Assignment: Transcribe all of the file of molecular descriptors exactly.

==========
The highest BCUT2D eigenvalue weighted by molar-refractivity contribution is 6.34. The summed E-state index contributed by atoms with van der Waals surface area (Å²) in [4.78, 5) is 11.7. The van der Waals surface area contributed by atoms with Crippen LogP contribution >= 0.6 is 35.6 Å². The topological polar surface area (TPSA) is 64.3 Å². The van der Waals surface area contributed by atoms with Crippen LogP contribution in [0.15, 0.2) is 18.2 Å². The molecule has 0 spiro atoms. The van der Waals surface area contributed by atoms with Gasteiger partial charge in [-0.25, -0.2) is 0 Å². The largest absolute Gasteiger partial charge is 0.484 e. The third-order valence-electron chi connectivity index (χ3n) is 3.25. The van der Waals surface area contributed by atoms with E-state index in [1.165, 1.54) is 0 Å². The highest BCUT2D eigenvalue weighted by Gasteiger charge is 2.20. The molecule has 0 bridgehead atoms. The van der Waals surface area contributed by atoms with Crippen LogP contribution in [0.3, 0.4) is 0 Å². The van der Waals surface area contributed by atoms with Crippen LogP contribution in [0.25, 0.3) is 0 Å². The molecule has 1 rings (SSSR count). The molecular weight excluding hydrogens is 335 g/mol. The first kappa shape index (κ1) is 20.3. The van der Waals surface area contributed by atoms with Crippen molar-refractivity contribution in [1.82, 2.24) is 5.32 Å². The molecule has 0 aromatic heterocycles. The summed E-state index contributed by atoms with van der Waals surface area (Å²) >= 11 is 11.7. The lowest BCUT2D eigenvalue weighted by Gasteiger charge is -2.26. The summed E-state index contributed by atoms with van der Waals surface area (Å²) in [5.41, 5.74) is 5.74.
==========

The highest BCUT2D eigenvalue weighted by molar-refractivity contribution is 6.34. The summed E-state index contributed by atoms with van der Waals surface area (Å²) in [4.78, 5) is 11.7. The van der Waals surface area contributed by atoms with Crippen LogP contribution >= 0.6 is 35.6 Å². The topological polar surface area (TPSA) is 64.3 Å². The van der Waals surface area contributed by atoms with Crippen LogP contribution in [0.15, 0.2) is 18.2 Å². The molecule has 0 spiro atoms. The van der Waals surface area contributed by atoms with Gasteiger partial charge in [-0.25, -0.2) is 0 Å². The largest absolute Gasteiger partial charge is 0.484 e. The third-order valence-electron chi connectivity index (χ3n) is 3.25. The van der Waals surface area contributed by atoms with E-state index in [1.165, 1.54) is 0 Å². The highest BCUT2D eigenvalue weighted by Gasteiger charge is 2.20. The molecule has 0 bridgehead atoms. The van der Waals surface area contributed by atoms with Crippen LogP contribution in [0.3, 0.4) is 0 Å². The van der Waals surface area contributed by atoms with Crippen LogP contribution in [0.25, 0.3) is 0 Å². The molecule has 1 rings (SSSR count). The molecular weight excluding hydrogens is 335 g/mol. The first kappa shape index (κ1) is 20.3. The van der Waals surface area contributed by atoms with Crippen molar-refractivity contribution in [1.82, 2.24) is 5.32 Å². The molecule has 0 aromatic heterocycles. The summed E-state index contributed by atoms with van der Waals surface area (Å²) >= 11 is 11.7. The lowest BCUT2D eigenvalue weighted by Gasteiger charge is -2.26. The summed E-state index contributed by atoms with van der Waals surface area (Å²) in [5.41, 5.74) is 5.74.